Apple unveils first iPhones with 5G wireless

Apple’s vice president of iPhone Product Marketing Kaiann Drance unveils the all-new iPhone 12 at a special event at Apple Park in Cupertino, California, US in a still image from video released October 13, 2020. (Apple via Reuters)
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Updated 13 October 2020

Apple unveils first iPhones with 5G wireless

  • The new models include the redesigned iPhone 12 — successor to the top-selling iPhone 11 launched last year

SAN FRANCISCO: Apple announced Tuesday it was launching new iPhones using 5G, the latest smartphone maker to adapt to the new-generation, high-speed wireless networks.
“We are going to introduce 5G across our entire lineup of iPhone models,” Apple chief executive Tim Cook said at a streamed launch event from the company’s headquarters in California.
“Today is the beginning of a new era for iPhone.”
The new models include the redesigned iPhone 12 — successor to the top-selling iPhone 11 launched last year — which will start at $799.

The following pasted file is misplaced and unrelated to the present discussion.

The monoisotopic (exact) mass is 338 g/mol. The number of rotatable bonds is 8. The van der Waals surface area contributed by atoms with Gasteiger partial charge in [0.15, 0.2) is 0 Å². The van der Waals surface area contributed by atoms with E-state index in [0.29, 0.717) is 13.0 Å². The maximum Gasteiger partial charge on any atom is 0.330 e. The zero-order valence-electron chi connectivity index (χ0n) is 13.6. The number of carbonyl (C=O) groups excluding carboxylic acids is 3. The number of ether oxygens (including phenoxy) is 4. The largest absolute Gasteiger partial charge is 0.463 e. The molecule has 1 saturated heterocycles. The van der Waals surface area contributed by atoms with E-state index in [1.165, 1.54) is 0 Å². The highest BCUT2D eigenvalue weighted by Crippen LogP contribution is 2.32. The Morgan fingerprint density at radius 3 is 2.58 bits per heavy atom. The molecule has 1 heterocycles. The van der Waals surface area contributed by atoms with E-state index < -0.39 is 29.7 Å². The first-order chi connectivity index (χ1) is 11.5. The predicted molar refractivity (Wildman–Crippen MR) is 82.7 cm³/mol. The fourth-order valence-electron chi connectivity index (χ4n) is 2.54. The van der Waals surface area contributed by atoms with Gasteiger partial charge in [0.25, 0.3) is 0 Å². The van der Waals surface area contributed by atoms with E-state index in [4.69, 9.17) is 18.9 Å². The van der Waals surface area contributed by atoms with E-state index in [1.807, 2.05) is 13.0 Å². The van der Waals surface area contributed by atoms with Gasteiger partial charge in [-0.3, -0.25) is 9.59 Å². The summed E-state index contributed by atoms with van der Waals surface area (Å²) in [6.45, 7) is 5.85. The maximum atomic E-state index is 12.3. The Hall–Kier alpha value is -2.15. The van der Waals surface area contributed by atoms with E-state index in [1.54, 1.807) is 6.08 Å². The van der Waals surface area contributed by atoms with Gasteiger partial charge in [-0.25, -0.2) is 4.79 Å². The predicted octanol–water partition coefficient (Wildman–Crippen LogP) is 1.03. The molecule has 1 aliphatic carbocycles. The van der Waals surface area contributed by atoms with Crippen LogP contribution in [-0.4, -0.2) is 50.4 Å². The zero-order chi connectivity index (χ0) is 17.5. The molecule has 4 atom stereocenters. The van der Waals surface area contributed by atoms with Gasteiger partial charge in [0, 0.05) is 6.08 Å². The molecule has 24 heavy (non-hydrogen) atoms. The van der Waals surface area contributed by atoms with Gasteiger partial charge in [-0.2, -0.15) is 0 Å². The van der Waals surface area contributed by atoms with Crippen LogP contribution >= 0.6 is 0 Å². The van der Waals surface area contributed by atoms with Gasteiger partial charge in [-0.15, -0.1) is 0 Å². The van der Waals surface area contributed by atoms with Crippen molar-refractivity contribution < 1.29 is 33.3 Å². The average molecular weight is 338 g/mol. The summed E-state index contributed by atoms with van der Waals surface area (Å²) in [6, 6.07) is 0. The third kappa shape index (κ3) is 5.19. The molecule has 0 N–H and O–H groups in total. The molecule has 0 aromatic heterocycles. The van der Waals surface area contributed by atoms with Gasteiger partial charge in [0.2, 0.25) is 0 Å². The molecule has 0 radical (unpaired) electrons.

A smaller iPhone 12 mini with a 5.4 inch display will start at $699.
The new lineup of iPhones was expected to ignite a surge in interest in smartphone upgrades to take advantage of the faster networks.
Apple joins other handset makers including Samsung and Huawei in introducing smartphones taking advantage of the growing 5G footprint around the world, which could open up new markets and technologies.
5G networks are touted as promising an exponential leap in the amount and speed of wireless data, enabling advances in self-driving vehicles, virtual reality, connected health and more as sensors and servers communicate instantly.
The growth of 5G could also be a catalyst to revive a sluggish smartphone market.
Total smartphone sales were down 16 percent year-on-year in the second quarter, according to research firm IDC.
Apple also introduced a new version of its HomePod smart speaker standing just eight centimeters (3.3 inches tall). The HomePod mini, which responds to voice commands and plays music, will start at $99.

PRICING AND AVAILABILITY

  • iPhone 12 Pro and iPhone 12 Pro Max will be available in 128GB, 256GB, and 512GB models in graphite, silver, gold, and pacific blue starting at AED4,199 ($1,143) and AED4,699, respectively. Customers can also get iPhone 12 Pro for AED3,139 with trade-in and iPhone 12 Pro Max for AED3,489 with trade-in from apple.com, in the Apple Store app, and at Apple Store locations. iPhone 12 Pro and iPhone 12 Pro Max are also available through Apple Authorized Resellers and select carriers (prices may vary).